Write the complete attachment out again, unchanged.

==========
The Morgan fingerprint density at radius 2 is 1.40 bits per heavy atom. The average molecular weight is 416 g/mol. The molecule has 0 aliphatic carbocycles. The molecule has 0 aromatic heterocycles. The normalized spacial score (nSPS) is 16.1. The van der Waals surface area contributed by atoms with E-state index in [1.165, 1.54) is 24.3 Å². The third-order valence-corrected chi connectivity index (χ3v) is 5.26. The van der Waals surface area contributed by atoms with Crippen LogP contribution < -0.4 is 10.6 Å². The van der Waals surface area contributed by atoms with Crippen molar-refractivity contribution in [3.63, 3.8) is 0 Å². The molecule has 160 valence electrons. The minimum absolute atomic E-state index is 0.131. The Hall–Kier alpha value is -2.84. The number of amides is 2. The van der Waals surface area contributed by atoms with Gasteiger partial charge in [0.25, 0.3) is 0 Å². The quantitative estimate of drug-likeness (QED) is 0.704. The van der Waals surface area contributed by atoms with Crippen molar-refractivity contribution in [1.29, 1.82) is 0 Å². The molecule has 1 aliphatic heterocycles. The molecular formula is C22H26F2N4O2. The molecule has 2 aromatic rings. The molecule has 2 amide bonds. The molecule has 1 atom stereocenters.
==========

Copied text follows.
The Morgan fingerprint density at radius 2 is 1.40 bits per heavy atom. The average molecular weight is 416 g/mol. The molecule has 0 aliphatic carbocycles. The molecule has 0 aromatic heterocycles. The normalized spacial score (nSPS) is 16.1. The van der Waals surface area contributed by atoms with E-state index in [1.165, 1.54) is 24.3 Å². The third-order valence-corrected chi connectivity index (χ3v) is 5.26. The van der Waals surface area contributed by atoms with Crippen LogP contribution < -0.4 is 10.6 Å². The van der Waals surface area contributed by atoms with Crippen molar-refractivity contribution in [3.63, 3.8) is 0 Å². The molecule has 160 valence electrons. The minimum absolute atomic E-state index is 0.131. The Hall–Kier alpha value is -2.84. The number of amides is 2. The van der Waals surface area contributed by atoms with Gasteiger partial charge in [0.25, 0.3) is 0 Å². The quantitative estimate of drug-likeness (QED) is 0.704. The van der Waals surface area contributed by atoms with Crippen molar-refractivity contribution in [1.29, 1.82) is 0 Å². The molecule has 1 aliphatic heterocycles. The molecular formula is C22H26F2N4O2. The molecule has 2 aromatic rings. The molecule has 2 amide bonds. The molecule has 1 atom stereocenters.